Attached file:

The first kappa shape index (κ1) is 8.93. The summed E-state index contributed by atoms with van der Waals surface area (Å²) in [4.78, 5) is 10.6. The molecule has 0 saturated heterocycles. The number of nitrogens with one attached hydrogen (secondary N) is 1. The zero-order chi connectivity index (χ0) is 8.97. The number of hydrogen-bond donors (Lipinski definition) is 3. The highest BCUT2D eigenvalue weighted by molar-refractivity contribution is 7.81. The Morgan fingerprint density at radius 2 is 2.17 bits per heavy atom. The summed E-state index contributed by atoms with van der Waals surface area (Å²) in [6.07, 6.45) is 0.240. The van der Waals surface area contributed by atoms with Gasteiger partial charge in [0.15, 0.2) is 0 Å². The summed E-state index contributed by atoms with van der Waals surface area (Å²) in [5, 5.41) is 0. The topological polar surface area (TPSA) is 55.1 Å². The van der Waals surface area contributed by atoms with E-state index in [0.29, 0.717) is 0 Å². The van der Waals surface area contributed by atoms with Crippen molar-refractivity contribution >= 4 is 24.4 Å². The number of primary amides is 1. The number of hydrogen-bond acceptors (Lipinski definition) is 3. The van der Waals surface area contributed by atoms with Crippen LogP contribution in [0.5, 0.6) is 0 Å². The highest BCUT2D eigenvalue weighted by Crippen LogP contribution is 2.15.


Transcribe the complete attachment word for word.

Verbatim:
The first kappa shape index (κ1) is 8.93. The summed E-state index contributed by atoms with van der Waals surface area (Å²) in [4.78, 5) is 10.6. The molecule has 0 saturated heterocycles. The number of nitrogens with one attached hydrogen (secondary N) is 1. The zero-order chi connectivity index (χ0) is 8.97. The number of hydrogen-bond donors (Lipinski definition) is 3. The highest BCUT2D eigenvalue weighted by molar-refractivity contribution is 7.81. The Morgan fingerprint density at radius 2 is 2.17 bits per heavy atom. The summed E-state index contributed by atoms with van der Waals surface area (Å²) in [6.07, 6.45) is 0.240. The van der Waals surface area contributed by atoms with Gasteiger partial charge in [0.15, 0.2) is 0 Å². The summed E-state index contributed by atoms with van der Waals surface area (Å²) in [5, 5.41) is 0. The topological polar surface area (TPSA) is 55.1 Å². The van der Waals surface area contributed by atoms with E-state index in [0.29, 0.717) is 0 Å². The van der Waals surface area contributed by atoms with Crippen molar-refractivity contribution >= 4 is 24.4 Å². The number of primary amides is 1. The number of hydrogen-bond acceptors (Lipinski definition) is 3. The van der Waals surface area contributed by atoms with Crippen LogP contribution in [0.5, 0.6) is 0 Å². The highest BCUT2D eigenvalue weighted by Crippen LogP contribution is 2.15.